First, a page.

Hysterectomy risks and best practices

September 1, 2005

Hysterectomy does not increase a woman's risk of death, according to a nested cohort study of over 7,000 women in Britain.

Hysterectomy does not increase a woman's risk of death, according to a nested cohort study of over 7,000 women in Britain.

Researchers found that older women who had the operation actually had a 6% reduced risk of death compared to women of similar age who did not have it (adjusted hazard ratio [HR] 0.94, 95% CI; 0.75–1.18) And younger women who had the procedure had an adjusted HR for all-cause mortality of 0.82 (95% CI; 0.65–1.03) compared with younger women who didn't have a hysterectomy. Hysterectomy didn't alter the risk for death from cardiovascular disease or cancer regardless of age.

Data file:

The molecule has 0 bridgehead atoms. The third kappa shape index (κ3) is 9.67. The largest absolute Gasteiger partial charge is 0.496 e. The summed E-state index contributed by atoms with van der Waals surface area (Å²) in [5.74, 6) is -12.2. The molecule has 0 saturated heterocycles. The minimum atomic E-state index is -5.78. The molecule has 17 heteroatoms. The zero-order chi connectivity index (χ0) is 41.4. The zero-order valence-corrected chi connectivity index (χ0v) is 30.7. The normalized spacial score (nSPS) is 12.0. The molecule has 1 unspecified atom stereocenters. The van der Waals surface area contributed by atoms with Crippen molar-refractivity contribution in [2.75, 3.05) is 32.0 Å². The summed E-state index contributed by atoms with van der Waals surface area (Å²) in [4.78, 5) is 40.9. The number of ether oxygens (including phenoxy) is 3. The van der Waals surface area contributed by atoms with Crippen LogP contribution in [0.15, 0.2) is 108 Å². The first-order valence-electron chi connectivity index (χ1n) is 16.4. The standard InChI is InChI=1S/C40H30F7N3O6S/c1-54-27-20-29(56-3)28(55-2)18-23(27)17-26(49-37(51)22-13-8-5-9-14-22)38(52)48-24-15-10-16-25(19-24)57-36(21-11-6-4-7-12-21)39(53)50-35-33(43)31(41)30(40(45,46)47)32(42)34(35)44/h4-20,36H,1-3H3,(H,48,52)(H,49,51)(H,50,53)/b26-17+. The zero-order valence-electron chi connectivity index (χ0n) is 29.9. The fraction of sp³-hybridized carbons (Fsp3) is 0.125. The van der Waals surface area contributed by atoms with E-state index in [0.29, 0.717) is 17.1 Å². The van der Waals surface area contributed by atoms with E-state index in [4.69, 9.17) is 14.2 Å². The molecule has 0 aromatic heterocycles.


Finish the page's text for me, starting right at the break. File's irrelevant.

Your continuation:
Which type of hysterectomy is preferable? Compared to the abdominal form, vaginal hysterectomy is associated with a faster return to normal activity, a shorter hospital stay, and fewer infections and febrile episodes, according to a recent systematic review and meta-analysis of 27 randomized controlled trials.

Iversen L, Hannaford PC, Elliott AM, et al. Long term effects of hysterectomy on mortality: nested cohort study. BMJ. 2005;330:1482-1485.

Johnson N, Barlow D, Lethaby A, et al. Methods of hysterectomy: systematic review and meta-analysis of randomised controlled trials. BMJ. 2005;330:1478-1481.